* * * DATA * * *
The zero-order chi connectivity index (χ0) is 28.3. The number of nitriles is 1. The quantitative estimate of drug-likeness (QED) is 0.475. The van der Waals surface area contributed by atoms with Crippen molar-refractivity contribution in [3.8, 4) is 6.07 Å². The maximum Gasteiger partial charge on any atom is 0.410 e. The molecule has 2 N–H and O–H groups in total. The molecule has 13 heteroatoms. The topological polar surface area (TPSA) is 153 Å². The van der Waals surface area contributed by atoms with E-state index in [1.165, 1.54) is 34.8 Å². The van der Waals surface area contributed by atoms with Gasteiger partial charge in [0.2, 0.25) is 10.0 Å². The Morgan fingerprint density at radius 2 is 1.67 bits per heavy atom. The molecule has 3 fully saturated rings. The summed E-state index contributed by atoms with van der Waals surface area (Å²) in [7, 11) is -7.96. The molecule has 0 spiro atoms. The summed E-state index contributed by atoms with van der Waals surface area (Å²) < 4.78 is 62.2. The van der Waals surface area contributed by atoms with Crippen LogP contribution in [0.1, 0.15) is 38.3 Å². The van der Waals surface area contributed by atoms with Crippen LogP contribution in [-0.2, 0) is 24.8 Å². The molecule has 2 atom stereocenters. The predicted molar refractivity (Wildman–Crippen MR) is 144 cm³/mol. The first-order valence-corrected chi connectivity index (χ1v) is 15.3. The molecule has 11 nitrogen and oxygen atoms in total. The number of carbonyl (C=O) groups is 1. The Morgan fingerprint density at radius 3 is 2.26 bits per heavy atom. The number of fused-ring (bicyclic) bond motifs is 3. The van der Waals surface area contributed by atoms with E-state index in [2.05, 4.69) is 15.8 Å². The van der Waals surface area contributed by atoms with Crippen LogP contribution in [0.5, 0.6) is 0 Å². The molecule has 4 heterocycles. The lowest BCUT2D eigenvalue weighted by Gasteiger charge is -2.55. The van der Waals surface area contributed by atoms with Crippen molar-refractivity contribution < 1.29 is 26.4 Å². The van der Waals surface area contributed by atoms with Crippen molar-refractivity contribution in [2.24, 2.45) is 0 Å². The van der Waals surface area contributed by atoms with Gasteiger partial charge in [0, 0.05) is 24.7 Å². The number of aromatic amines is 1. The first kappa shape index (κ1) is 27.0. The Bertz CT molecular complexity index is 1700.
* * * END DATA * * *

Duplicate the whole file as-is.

The zero-order chi connectivity index (χ0) is 28.3. The number of nitriles is 1. The quantitative estimate of drug-likeness (QED) is 0.475. The van der Waals surface area contributed by atoms with Crippen molar-refractivity contribution in [3.8, 4) is 6.07 Å². The maximum Gasteiger partial charge on any atom is 0.410 e. The molecule has 2 N–H and O–H groups in total. The molecule has 13 heteroatoms. The topological polar surface area (TPSA) is 153 Å². The van der Waals surface area contributed by atoms with E-state index in [1.165, 1.54) is 34.8 Å². The van der Waals surface area contributed by atoms with Gasteiger partial charge in [0.2, 0.25) is 10.0 Å². The Morgan fingerprint density at radius 2 is 1.67 bits per heavy atom. The molecule has 3 fully saturated rings. The summed E-state index contributed by atoms with van der Waals surface area (Å²) in [7, 11) is -7.96. The molecule has 0 spiro atoms. The summed E-state index contributed by atoms with van der Waals surface area (Å²) < 4.78 is 62.2. The van der Waals surface area contributed by atoms with Crippen LogP contribution in [0.1, 0.15) is 38.3 Å². The van der Waals surface area contributed by atoms with Crippen LogP contribution in [-0.2, 0) is 24.8 Å². The molecule has 2 atom stereocenters. The predicted molar refractivity (Wildman–Crippen MR) is 144 cm³/mol. The first-order valence-corrected chi connectivity index (χ1v) is 15.3. The molecule has 11 nitrogen and oxygen atoms in total. The number of carbonyl (C=O) groups is 1. The Morgan fingerprint density at radius 3 is 2.26 bits per heavy atom. The number of fused-ring (bicyclic) bond motifs is 3. The van der Waals surface area contributed by atoms with E-state index in [2.05, 4.69) is 15.8 Å². The van der Waals surface area contributed by atoms with Crippen LogP contribution in [0.5, 0.6) is 0 Å². The molecule has 4 heterocycles. The lowest BCUT2D eigenvalue weighted by Gasteiger charge is -2.55. The van der Waals surface area contributed by atoms with Crippen molar-refractivity contribution < 1.29 is 26.4 Å². The van der Waals surface area contributed by atoms with Crippen molar-refractivity contribution in [2.24, 2.45) is 0 Å². The van der Waals surface area contributed by atoms with Gasteiger partial charge in [0, 0.05) is 24.7 Å². The number of aromatic amines is 1. The first kappa shape index (κ1) is 27.0. The Bertz CT molecular complexity index is 1700.